I’m often asked how to use Stitch Fix and if it’s worth it. As someone who built a business helping women get dressed, I think Stitch Fix is genius.
Is it a perfect service? No, but you can get a lot out of it, depending on your needs. Over the years, they’ve done much to improve, including expanding their merchandise to include plus and maternity sizes and offer men’s clothing. (I would have been all over this when I was expecting.)
How to Use Stitch Fix
Stitch Fix allows you to work with a personal stylist and receive a customized selection of clothes and accessories every few weeks. You can choose how frequently you want your “fix” to be delivered. Every time you schedule a fix you pay a $20 styling fee which can be used for whatever you decide to purchase.
If you chose not to make a purchase, you would lose the $20 – more on that later. From a pricing perspective, it’s a fantastic value compared to what you would pay to work with a personal stylist.
Note: It’s not the same as working one-on-one with a professional, more like having a relationship with a sales professional at your favorite store.
Once you create an account, you’ll fill out a fairly comprehensive style profile. Be sure to take the time to provide all of your information, from your size and budget to notes about your lifestyle. The best part is that you can convey your style preferences to your stylist by choosing from a selection of images, designed to help create a visual around your tastes.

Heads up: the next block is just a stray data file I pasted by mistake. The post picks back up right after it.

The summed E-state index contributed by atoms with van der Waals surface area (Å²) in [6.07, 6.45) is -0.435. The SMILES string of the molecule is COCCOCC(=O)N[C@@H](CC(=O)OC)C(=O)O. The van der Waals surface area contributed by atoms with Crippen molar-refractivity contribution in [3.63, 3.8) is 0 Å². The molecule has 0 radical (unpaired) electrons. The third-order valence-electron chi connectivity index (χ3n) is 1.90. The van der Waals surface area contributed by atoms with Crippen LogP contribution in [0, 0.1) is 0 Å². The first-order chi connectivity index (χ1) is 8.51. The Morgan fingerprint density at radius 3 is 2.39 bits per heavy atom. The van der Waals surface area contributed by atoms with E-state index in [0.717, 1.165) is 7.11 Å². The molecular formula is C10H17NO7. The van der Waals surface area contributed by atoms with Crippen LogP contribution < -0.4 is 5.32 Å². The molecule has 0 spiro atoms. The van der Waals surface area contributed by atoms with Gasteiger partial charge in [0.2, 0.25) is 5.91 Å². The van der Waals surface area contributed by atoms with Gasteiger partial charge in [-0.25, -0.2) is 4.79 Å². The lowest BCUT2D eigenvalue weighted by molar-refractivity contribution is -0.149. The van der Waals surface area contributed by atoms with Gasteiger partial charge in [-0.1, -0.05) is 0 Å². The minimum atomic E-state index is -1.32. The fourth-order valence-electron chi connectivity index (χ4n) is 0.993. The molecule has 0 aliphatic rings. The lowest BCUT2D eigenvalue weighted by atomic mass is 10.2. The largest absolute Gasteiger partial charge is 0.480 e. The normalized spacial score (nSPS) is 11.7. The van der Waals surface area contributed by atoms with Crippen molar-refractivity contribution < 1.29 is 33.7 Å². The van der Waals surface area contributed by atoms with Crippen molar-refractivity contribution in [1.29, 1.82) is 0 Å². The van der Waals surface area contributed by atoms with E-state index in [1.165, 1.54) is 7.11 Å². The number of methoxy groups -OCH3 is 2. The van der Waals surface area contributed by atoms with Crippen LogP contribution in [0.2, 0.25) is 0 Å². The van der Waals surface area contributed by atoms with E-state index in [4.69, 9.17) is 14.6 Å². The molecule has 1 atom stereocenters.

I started using the service about two years ago, I stopped for a bit, and picked back up right before the holidays. My wardrobe is split into three categories: professional, activewear and casual.
Since my professional work is pretty vanilla, I keep it simple and classic. A few dresses and suits with heels and I’m good to go. Because I hit the gym and workout classes regularly, I have a lot of activewear – almost all black because I don’t want to think about what I’m wearing and also I don’t care.
The real struggle is in my casual wardrobe. Is it just me, or does anyone else feel like they are blowing through their casual pieces? I’m always replacing jeans and better basics, so those fun and trendy pieces are the last things on my list. Stitch Fix has helped fill that void.
Below are my tips if you are thinking about giving Stitch Fix a try (THIS IS NOT A SPONSORED POST:
Figure out what you need
Before you shop anywhere, make sure you have a good idea of what you like, what you have and what you need. Our 4 Weeks to a Better Wardrobe series (part 1, 2, 3, 4) walks you through a detailed process of defining your style and organizing your wardrobe.